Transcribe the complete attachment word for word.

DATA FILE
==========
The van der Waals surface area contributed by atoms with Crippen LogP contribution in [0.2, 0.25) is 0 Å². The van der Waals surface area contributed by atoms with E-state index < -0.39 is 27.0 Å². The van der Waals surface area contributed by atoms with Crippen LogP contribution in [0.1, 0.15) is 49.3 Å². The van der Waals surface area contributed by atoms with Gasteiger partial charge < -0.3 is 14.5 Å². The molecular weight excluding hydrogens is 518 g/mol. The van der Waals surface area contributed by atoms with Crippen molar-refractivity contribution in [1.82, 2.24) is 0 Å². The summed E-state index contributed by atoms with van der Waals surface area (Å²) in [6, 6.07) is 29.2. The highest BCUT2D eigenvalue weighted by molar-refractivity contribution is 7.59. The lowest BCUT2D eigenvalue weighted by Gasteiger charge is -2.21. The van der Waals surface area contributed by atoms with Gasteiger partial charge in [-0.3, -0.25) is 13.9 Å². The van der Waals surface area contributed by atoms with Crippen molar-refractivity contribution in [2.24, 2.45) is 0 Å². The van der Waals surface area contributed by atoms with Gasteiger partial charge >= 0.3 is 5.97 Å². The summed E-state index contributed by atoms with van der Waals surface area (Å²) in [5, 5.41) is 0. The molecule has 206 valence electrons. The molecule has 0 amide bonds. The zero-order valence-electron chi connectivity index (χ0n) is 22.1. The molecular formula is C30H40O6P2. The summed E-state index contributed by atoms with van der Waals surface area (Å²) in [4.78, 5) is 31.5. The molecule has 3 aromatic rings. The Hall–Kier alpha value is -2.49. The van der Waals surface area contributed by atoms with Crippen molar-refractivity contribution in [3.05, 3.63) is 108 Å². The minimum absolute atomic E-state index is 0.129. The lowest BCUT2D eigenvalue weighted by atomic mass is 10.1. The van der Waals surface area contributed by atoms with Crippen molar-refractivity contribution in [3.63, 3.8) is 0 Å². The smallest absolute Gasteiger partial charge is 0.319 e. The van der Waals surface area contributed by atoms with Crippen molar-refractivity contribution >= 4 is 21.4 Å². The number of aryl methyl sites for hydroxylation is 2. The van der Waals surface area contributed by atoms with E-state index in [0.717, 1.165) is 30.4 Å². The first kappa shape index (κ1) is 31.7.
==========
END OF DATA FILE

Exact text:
The van der Waals surface area contributed by atoms with Crippen LogP contribution in [0.2, 0.25) is 0 Å². The van der Waals surface area contributed by atoms with E-state index < -0.39 is 27.0 Å². The van der Waals surface area contributed by atoms with Crippen LogP contribution in [0.1, 0.15) is 49.3 Å². The van der Waals surface area contributed by atoms with Gasteiger partial charge < -0.3 is 14.5 Å². The molecular weight excluding hydrogens is 518 g/mol. The van der Waals surface area contributed by atoms with Crippen molar-refractivity contribution in [1.82, 2.24) is 0 Å². The summed E-state index contributed by atoms with van der Waals surface area (Å²) in [6, 6.07) is 29.2. The highest BCUT2D eigenvalue weighted by molar-refractivity contribution is 7.59. The lowest BCUT2D eigenvalue weighted by Gasteiger charge is -2.21. The van der Waals surface area contributed by atoms with Gasteiger partial charge in [-0.3, -0.25) is 13.9 Å². The van der Waals surface area contributed by atoms with Crippen molar-refractivity contribution in [2.24, 2.45) is 0 Å². The van der Waals surface area contributed by atoms with Gasteiger partial charge >= 0.3 is 5.97 Å². The summed E-state index contributed by atoms with van der Waals surface area (Å²) in [5, 5.41) is 0. The molecule has 206 valence electrons. The molecule has 0 amide bonds. The zero-order valence-electron chi connectivity index (χ0n) is 22.1. The molecular formula is C30H40O6P2. The summed E-state index contributed by atoms with van der Waals surface area (Å²) in [4.78, 5) is 31.5. The molecule has 3 aromatic rings. The Hall–Kier alpha value is -2.49. The van der Waals surface area contributed by atoms with Crippen molar-refractivity contribution in [3.05, 3.63) is 108 Å². The minimum absolute atomic E-state index is 0.129. The lowest BCUT2D eigenvalue weighted by atomic mass is 10.1. The van der Waals surface area contributed by atoms with Crippen molar-refractivity contribution in [3.63, 3.8) is 0 Å². The smallest absolute Gasteiger partial charge is 0.319 e. The van der Waals surface area contributed by atoms with Crippen molar-refractivity contribution >= 4 is 21.4 Å². The number of aryl methyl sites for hydroxylation is 2. The van der Waals surface area contributed by atoms with E-state index in [0.717, 1.165) is 30.4 Å². The first kappa shape index (κ1) is 31.7.